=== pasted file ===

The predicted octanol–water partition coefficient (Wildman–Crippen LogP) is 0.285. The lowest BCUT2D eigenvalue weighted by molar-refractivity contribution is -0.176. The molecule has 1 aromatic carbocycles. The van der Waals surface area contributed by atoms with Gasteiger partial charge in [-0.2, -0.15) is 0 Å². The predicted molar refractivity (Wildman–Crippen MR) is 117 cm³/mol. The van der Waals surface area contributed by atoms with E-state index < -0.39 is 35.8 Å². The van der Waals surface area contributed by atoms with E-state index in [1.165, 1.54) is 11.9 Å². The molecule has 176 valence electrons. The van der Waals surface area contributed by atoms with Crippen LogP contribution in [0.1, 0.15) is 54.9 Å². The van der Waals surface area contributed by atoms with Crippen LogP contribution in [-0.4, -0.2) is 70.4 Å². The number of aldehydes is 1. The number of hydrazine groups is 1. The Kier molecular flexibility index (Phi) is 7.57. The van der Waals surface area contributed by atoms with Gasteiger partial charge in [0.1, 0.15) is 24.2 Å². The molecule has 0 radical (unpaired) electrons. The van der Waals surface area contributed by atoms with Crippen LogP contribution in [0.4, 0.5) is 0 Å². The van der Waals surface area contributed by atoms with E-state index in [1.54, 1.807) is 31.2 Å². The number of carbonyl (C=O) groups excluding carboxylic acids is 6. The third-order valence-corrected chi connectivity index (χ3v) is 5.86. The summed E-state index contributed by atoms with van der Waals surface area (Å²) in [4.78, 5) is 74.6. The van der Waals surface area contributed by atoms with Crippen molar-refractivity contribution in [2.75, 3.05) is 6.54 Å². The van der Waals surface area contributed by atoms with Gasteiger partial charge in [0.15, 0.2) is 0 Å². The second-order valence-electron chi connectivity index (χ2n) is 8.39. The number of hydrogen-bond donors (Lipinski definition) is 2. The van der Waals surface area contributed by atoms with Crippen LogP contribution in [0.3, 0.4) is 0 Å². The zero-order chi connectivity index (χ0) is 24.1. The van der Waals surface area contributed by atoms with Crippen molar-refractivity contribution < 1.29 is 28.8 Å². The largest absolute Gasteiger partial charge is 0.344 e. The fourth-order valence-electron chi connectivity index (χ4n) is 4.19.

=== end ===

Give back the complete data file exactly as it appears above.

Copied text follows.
The predicted octanol–water partition coefficient (Wildman–Crippen LogP) is 0.285. The lowest BCUT2D eigenvalue weighted by molar-refractivity contribution is -0.176. The molecule has 1 aromatic carbocycles. The van der Waals surface area contributed by atoms with Gasteiger partial charge in [-0.2, -0.15) is 0 Å². The predicted molar refractivity (Wildman–Crippen MR) is 117 cm³/mol. The van der Waals surface area contributed by atoms with E-state index < -0.39 is 35.8 Å². The van der Waals surface area contributed by atoms with E-state index in [1.165, 1.54) is 11.9 Å². The molecule has 176 valence electrons. The van der Waals surface area contributed by atoms with Crippen LogP contribution in [0.1, 0.15) is 54.9 Å². The van der Waals surface area contributed by atoms with Crippen LogP contribution in [-0.4, -0.2) is 70.4 Å². The number of aldehydes is 1. The number of hydrazine groups is 1. The Kier molecular flexibility index (Phi) is 7.57. The van der Waals surface area contributed by atoms with Gasteiger partial charge in [0.1, 0.15) is 24.2 Å². The molecule has 0 radical (unpaired) electrons. The van der Waals surface area contributed by atoms with Crippen LogP contribution in [0.4, 0.5) is 0 Å². The van der Waals surface area contributed by atoms with E-state index in [1.54, 1.807) is 31.2 Å². The number of carbonyl (C=O) groups excluding carboxylic acids is 6. The third-order valence-corrected chi connectivity index (χ3v) is 5.86. The summed E-state index contributed by atoms with van der Waals surface area (Å²) in [4.78, 5) is 74.6. The van der Waals surface area contributed by atoms with Crippen molar-refractivity contribution in [2.75, 3.05) is 6.54 Å². The van der Waals surface area contributed by atoms with Gasteiger partial charge in [0.15, 0.2) is 0 Å². The second-order valence-electron chi connectivity index (χ2n) is 8.39. The number of hydrogen-bond donors (Lipinski definition) is 2. The van der Waals surface area contributed by atoms with Crippen LogP contribution in [0.3, 0.4) is 0 Å². The zero-order chi connectivity index (χ0) is 24.1. The van der Waals surface area contributed by atoms with Crippen molar-refractivity contribution < 1.29 is 28.8 Å². The largest absolute Gasteiger partial charge is 0.344 e. The fourth-order valence-electron chi connectivity index (χ4n) is 4.19.